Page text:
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Mike Hillberg's Blog on Wpf and Silverlight

Tip: Cannot animate '...' on an immutable object instance

Tip: Cannot animate '...' on an immutable object instance

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For the most part, you can animate any property in a WPF application.  For example, the following is a rectangle that animates it’s fill color on mouse enter and leave:

 

<Window x:Class="Scratch.Window1"

    xmlns="http://schemas.microsoft.com/winfx/2006/xaml/presentation"

    xmlns:x="http://schemas.microsoft.com/winfx/2006/xaml"

    xmlns:local="clr-namespace:Scratch"

    Foreground="Black"

    Name="MyWindow"

     >

 

  <Rectangle Width="100" Height="100"

    Fill="Green" >

    <Rectangle.Triggers>

      <EventTrigger RoutedEvent="Rectangle.MouseEnter">

        <BeginStoryboard>

          <Storyboard TargetProperty="Fill.Color">

            <ColorAnimation To="Red" Duration="0:0:1" />

          </Storyboard>

        </BeginStoryboard>

      </EventTrigger>

      <EventTrigger RoutedEvent="Rectangle.MouseLeave">

        <BeginStoryboard>

          <Storyboard TargetProperty="Fill.Color">

            <ColorAnimation Duration="0:0:1" />

          </Storyboard>

        </BeginStoryboard>

      </EventTrigger>

    </Rectangle.Triggers>

  </Rectangle>

 

</Window>

 

If you animate a property that’s databound, however, you might get the following exception:  “Cannot animate 'Fill.Color' on an immutable object instance.”  For example, you’ll get this if you change the rectangle’s fill above to:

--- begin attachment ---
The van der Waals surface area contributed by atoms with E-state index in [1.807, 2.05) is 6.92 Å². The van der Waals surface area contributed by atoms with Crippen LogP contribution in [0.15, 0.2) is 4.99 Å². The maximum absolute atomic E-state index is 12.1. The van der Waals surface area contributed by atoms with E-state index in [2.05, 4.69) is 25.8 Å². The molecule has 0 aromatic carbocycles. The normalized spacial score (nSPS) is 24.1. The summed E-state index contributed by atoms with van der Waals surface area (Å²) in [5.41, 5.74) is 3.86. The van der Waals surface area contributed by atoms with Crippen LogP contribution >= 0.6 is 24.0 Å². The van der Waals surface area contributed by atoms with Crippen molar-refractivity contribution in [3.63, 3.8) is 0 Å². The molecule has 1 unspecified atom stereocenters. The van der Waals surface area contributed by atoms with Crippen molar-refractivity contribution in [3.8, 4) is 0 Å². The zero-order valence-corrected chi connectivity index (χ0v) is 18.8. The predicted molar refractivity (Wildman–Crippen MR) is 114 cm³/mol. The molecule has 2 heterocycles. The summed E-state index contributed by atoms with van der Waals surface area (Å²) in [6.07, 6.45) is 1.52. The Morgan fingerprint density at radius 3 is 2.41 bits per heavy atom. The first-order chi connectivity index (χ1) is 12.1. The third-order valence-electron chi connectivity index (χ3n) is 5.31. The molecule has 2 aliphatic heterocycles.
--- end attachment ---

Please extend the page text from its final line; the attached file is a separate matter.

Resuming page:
Fill="{Binding ElementName=MyWindow, Path=Foreground}" >

 

The reason for this is a known issue where the animation is trying to make a copy of the Window’s “black” foreground brush, but is unable to because of the interaction with the binding.

 

As a workaround, you can update the binding to make a copy of the brush for the rectangle.  That doesn’t interfere with the binding – any change to the window’s foreground will still be propagated to the rectangle – but the rectangle will make its own copy for a local animation.  So the Fill ends up looking like this:

 

Fill="{Binding ElementName=MyWindow, Path=Foreground, Converter={x:Static local:MyCloneConverter.Instance}}"

 

… which is referencing an IValueConverter for the binding that looks like this:

 

internal class MyCloneConverter : IValueConverter

{

    public static MyCloneConverter Instance = new MyCloneConverter();

 

    public object Convert(object value, Type targetType, object parameter, CultureInfo culture)

    {

        if (value is Freezable)

        {

            value = (value as Freezable).Clone();

        }

 

        return value;

    }

 

    public object ConvertBack(object value, Type targetType, object parameter, CultureInfo culture)

    {

        throw new NotSupportedException();

    }

 

}

 

 

  • I actually found a little shortcut around this, by setting the value to anything other than 0. 5 works fine for me, but I guess that's only a patch on the tire, so to speak.

  • this is great helped me solve my problem immediately

    +1

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